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Growth and Development Under Alternative Corruption Regimes

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  • Keith Blackburn
  • Yuanyuan Wang

Abstract

Empirical observation suggests that not all countries of the world have suffered as a result of widespread corruption. Whilst many countries have undoubtedly been damaged considerably, others appear to have coped well - in some cases, very well - with the problem. The analysis that follows seeks to provide an explanation for this puzzle. It does so by differentiating alternative types of corruption regime according to the way that corruption is practised. Speci?cally, we distinguish between organised and disorganised, collusive and non collusive corruption. This gives four possible scenarios, the implications of which are compared and contrasted to provide a ranking of regimes in terms of their impact on growth. We ?nd that the least (most) damaging regime is one in which corruption is both organised and collusive (disorganised and non-collusive), as broadly characterises the situation in China and its fast-growing neighbours (many African countries).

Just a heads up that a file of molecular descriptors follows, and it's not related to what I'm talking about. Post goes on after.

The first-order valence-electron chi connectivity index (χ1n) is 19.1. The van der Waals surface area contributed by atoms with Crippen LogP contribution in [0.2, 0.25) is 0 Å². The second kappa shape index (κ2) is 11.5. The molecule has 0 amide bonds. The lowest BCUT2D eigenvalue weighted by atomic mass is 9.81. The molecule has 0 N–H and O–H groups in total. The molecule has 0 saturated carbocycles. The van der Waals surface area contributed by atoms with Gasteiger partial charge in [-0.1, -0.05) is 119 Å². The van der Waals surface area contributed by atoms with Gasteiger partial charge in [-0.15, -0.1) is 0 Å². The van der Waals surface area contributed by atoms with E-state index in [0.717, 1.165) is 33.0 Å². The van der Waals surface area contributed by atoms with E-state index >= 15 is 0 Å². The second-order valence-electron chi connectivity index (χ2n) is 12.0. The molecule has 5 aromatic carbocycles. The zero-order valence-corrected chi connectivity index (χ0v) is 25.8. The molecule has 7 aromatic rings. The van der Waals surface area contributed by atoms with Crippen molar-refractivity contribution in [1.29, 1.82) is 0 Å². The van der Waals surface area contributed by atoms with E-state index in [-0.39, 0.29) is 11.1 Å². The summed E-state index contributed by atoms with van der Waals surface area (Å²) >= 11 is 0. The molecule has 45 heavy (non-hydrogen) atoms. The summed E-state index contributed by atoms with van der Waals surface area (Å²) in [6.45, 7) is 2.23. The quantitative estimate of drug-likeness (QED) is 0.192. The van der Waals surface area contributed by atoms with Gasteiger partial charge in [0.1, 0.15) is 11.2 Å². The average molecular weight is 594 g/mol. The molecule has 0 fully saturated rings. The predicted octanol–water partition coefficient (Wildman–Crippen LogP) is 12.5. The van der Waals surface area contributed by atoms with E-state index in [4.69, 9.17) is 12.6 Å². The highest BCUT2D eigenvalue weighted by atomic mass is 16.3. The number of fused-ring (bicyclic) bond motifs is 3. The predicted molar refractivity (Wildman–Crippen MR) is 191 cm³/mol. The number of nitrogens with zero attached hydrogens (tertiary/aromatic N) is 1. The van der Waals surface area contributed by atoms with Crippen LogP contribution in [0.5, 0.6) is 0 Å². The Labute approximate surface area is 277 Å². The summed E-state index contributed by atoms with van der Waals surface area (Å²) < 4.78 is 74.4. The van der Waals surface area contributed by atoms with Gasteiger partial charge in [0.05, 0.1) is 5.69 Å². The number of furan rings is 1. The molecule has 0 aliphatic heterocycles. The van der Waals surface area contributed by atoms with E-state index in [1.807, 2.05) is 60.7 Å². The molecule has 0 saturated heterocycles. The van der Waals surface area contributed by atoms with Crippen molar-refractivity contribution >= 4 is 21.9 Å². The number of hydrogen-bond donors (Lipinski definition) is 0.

Suggested Citation

  • Keith Blackburn & Yuanyuan Wang, 2010. "Growth and Development Under Alternative Corruption Regimes," Centre for Growth and Business Cycle Research Discussion Paper Series 137, Economics, The Univeristy of Manchester.
  • Handle: RePEc:man:cgbcrp:137
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    File URL: http://hummedia.manchester.ac.uk/schools/soss/cgbcr/discussionpapers/dpcgbcr137.pdf
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    References listed on IDEAS

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    1. Blackburn, Keith & Forgues-Puccio, Gonzalo F., 2006. "Financial Liberalisation, Bureaucratic Corruption and Economic," Proceedings of the German Development Economics Conference, Berlin 2006 8, Verein für Socialpolitik, Research Committee Development Economics.
    2. Foellmi, Reto & Oechslin, Manuel, 2007. "Who gains from non-collusive corruption?," Journal of Development Economics, Elsevier, vol. 82(1), pages 95-119, January.
    3. Blackburn, Keith & Forgues-Puccio, Gonzalo F., 2009. "Why is corruption less harmful in some countries than in others?," Journal of Economic Behavior & Organization, Elsevier, vol. 72(3), pages 797-810, December.
    4. Isaac Ehrlich & Francis T. Lui, 1999. "Bureaucratic Corruption and Endogenous Economic Growth," Journal of Political Economy, University of Chicago Press, vol. 107(S6), pages 270-293, December.
    5. Blackburn, Keith & Forgues-Puccio, Gonzalo F., 2007. "Distribution and development in a model of misgovernance," European Economic Review, Elsevier, vol. 51(6), pages 1534-1563, August.
    6. Paldam, Martin, 2002. "The cross-country pattern of corruption: economics, culture and the seesaw dynamics," European Journal of Political Economy, Elsevier, vol. 18(2), pages 215-240, June.
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